“We shared the experience that having a career at all – as married women between 30 and 35 – was almost impossible, and how a potential maternity leave or part-time working schedule hinders professional development”, they said. “We are aware of the risk of working mothers to burn out, part of what German feminist Alice Schwarzer called the ‘exhausted generation’ of women who try to do it all. Working part-time with flexible percentages and working hours, and the opportunity to work from home makes it easier to care for our children while also performing well at work”.
Although both Karen and Michèle are alumna of the Graduate Institute, they first met after an event launched by the State Secretariat for Migration in 2017, which included guest speaker Irenka Krone, who spoke about the advantages of job-sharing, herself a Graduate Institute alumni.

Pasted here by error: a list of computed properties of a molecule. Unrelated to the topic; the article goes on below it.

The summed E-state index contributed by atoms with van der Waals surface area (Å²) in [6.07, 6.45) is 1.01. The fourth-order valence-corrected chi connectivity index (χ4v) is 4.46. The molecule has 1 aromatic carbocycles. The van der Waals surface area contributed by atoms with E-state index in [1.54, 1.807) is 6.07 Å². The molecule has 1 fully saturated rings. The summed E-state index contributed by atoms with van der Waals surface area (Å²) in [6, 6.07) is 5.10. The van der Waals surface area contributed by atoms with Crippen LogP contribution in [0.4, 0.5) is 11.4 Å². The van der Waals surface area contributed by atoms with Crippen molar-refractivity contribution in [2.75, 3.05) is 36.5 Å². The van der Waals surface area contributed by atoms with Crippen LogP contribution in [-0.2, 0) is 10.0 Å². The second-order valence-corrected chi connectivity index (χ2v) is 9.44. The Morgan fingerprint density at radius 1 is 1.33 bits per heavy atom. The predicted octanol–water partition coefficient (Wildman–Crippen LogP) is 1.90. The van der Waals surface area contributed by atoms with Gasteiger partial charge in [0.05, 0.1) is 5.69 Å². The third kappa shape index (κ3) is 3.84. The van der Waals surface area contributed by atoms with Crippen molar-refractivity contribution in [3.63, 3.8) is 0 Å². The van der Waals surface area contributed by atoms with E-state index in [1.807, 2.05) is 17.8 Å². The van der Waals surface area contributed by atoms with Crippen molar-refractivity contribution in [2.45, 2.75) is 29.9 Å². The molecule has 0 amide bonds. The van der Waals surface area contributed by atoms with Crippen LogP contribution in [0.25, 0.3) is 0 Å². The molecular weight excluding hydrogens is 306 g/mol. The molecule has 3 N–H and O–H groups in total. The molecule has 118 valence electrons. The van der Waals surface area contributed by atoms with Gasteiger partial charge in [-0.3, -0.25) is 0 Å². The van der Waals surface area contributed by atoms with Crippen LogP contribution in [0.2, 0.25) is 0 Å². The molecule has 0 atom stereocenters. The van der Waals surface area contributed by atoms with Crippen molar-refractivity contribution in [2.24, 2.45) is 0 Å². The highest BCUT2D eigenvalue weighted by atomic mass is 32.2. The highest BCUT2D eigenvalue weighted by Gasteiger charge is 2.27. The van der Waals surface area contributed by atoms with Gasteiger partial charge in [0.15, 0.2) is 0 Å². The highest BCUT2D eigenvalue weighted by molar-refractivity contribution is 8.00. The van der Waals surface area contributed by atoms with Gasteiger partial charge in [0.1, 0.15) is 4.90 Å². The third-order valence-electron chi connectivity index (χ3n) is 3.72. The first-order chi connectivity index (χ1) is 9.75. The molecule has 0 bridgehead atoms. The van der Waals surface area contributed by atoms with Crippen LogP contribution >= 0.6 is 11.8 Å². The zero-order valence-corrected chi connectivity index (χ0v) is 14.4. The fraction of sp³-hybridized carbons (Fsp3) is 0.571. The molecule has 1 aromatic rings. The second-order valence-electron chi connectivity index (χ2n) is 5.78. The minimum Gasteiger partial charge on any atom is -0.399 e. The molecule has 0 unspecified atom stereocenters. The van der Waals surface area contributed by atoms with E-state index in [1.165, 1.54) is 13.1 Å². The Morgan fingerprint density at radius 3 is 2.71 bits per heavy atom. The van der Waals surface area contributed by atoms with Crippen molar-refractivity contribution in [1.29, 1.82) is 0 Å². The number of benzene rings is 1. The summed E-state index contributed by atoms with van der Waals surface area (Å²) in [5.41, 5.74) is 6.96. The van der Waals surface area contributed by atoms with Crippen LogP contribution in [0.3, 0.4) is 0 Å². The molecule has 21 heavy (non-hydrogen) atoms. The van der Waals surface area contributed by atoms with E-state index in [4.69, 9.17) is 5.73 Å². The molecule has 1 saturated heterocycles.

“With job-sharing, employers gain two brains and the experience of two people for one job,” explained Karen and Michèle. “Two people can balance unexpected leaves and the fact that having two heads in charge of one job may add weight and visibility to it”.
Today, Michele and Karen have 11 people working in their team and feel privileged to be able to work on this job together in the dynamic field of migration while also being able to spend a significant amount of their time with their families.
Their time as students at the Graduate Institute provided both women with expected and unexpected tools to help them in their current role.
“The interdisciplinary academic background certainly helps me to understand the dynamics and the highly politicised context of migration and political asylum in Europe”, writes Michèle. "However, the Institute’s most precious gift to me, and the most powerful motor to my career, were the people. Besides a very rich professional network, very good friendships arose from the Graduate Institute experience. The fact that I am job-sharing with Karen and that our coach is another Institute alumni fits naturally to my personal experience”.